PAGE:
Buttercream – A Rich Delight

Buttercream – Just the word sounds rich, doesn’t it? Are you the type that licks the buttercream frosting off the cake because you think it is the best part? Or, is it too rich for you and you prefer the underlying cake? Whichever you are, how to make buttercream is an excellent skill to have and is the subject of this week’s Cooking Tip.

Buttercream is a type of frosting/icing that can be used as a filling, an icing or for decorating cakes or pastries. There are different types of buttercream that require different ingredients and techniques.

As the name indicates, butter is a major ingredient in buttercream. So, be sure to use a high quality butter. Unsalted butter is recommended to prevent your buttercream from tasting salty. The butter needs to be softened to incorporate properly. You should be able to press an indentation into the butter. According to Cooks Illustrated, softened butter sold be 65-67°F.

I like the way that Serious Eats categorizes buttercream. They put all buttercreams into two types.

  1. Beaten-butter method. This method has you adding some sort of sweet base into beaten butter. You start by beating softened butter until fluffy. Then, you add your base, which will differ according to which type you are making. (More details below) Finally, you mix in any flavorings you want. Examples include American, flour and German buttercream.

  2. Cubed -butter method. This is made by adding cubes of softened butter to a sweetened egg foam. These would be French, Italian and Swiss buttercreams.

The easiest and quickest type of buttercream is sometimes called Simple Buttercream or American Buttercream. It has three main ingredients: softened butter, powdered sugar and milk/cream. Some like to whip the butter before adding the powdered sugar and then add the cream. Others just cream the softened butter and powdered sugar together and then add milk/cream until the desired consistency is reached. The powdered sugar helps to thicken the mixture without the need for eggs. Flavorings such as vanilla may also be added. This is definitely the easiest buttercream but is also the sweetest. It is the firmest buttercream but the butter tends to melt in very warm environments. If you want to serve this outside on a warm day, this buttercream may not be your best choice.

Flour buttercream has a pudding base made of milk, sugar and flour. This is cooked but then cooled before being mixed into the whipped butter. It results in a buttercream this is less sweet and more stable in heat.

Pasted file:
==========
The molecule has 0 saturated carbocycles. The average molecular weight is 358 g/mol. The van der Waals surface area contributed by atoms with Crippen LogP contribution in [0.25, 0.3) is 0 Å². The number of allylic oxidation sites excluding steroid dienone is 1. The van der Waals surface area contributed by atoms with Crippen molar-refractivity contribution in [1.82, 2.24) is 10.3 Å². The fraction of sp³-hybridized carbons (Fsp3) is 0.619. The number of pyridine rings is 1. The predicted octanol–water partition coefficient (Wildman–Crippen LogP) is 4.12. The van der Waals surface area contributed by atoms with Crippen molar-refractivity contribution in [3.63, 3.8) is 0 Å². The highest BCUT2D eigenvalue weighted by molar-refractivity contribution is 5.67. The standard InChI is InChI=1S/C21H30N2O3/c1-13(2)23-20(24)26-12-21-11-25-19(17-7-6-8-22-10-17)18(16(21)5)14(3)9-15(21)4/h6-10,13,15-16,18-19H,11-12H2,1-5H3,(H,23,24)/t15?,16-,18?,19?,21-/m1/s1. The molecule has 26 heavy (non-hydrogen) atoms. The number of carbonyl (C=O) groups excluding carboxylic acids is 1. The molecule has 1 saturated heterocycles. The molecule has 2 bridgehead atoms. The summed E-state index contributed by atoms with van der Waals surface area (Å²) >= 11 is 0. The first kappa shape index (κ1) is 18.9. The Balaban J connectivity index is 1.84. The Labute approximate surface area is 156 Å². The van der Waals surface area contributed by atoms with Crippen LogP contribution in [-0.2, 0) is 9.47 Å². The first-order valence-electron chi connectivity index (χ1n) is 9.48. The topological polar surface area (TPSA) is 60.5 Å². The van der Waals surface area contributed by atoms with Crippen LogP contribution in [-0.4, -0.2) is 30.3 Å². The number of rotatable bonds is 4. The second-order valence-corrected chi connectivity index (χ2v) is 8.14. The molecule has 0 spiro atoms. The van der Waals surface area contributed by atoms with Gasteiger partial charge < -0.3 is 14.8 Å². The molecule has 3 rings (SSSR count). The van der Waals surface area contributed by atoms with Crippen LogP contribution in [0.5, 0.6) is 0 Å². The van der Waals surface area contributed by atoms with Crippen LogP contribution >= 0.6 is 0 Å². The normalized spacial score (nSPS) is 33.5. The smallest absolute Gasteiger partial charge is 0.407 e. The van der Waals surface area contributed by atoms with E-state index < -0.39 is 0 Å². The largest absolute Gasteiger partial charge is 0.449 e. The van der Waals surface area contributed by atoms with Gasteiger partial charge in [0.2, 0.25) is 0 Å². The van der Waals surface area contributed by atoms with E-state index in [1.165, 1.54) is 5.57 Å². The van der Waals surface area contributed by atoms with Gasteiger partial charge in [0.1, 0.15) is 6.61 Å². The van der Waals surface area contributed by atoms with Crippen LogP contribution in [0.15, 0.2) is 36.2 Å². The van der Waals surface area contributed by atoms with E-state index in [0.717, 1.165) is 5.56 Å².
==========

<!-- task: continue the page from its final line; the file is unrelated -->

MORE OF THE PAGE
German buttercream uses a custard or pastry cream in place of the simple pudding as in the flour buttercream. Because the custard contains eggs, it will be more yellow than others. It tends to be softer than other buttercreams but you can use a thicker custard base to counteract this. It is another choice not well suited to warmer temperatures.

The buttercreams made by the cubed-butter method are also called European or meringue-based buttercream. Meringues are a topic in and of themselves and one on which I wrote an earlier Cooking Tip. There are three types of meringues – French, Swiss and Italian. peaks. For more detail, see this Cooking Tip. Each of these meringues can be used to create a different type of buttercream.

Swiss method – this starts by cooking egg whites and sugar over a hot water bath until the sugar has dissolved. This is whipped to peaks and then soft butter is beaten into the mixture until it is smooth. This method is quick and easy and yields a very light and fluffy buttercream. It is a very stable buttercream that can be used to ice a cake or pipe decorations.

French method – this is made by whipping whole eggs or egg yolks to a thick foam with a hot sugar syrup and then whipping in soft butter. As you are using eggs or yolks, it will yield a richer buttercream. Because of the egg yolks, this buttercream will be more yellow in color. It is a decadent buttercream but does not hold its shape very well, especially in warm environments.

Italian method – Similar to French with the substitution of egg whites for the whole eggs or egg yolks. Because there are no yolks, this buttercream will be whiter in color. It tends to hold up well in warm temperatures.

According to The Professional Pastry Chef, buttercream can be stored at room temperature for three to four days and in the refrigerator for up to two weeks. For longer storage, freezing is recommended. You will need to remove it from the refrigerator with enough time for it to soften before using it. To speed up the softening, you can break it into small pieces (as you would with cold butter) and place in a warm location. You may even warm these pieces in a bain marie, stirring vigorously until it is smooth and shiny. Continue to stir after removing from the heat as the bowl will remain warm and start to melt the buttercream on the sides of the bowl. Do your best to not overheat

Do you have a favorite buttercream? Or, does it depend on how much time you have or its intended usage?
Let me know.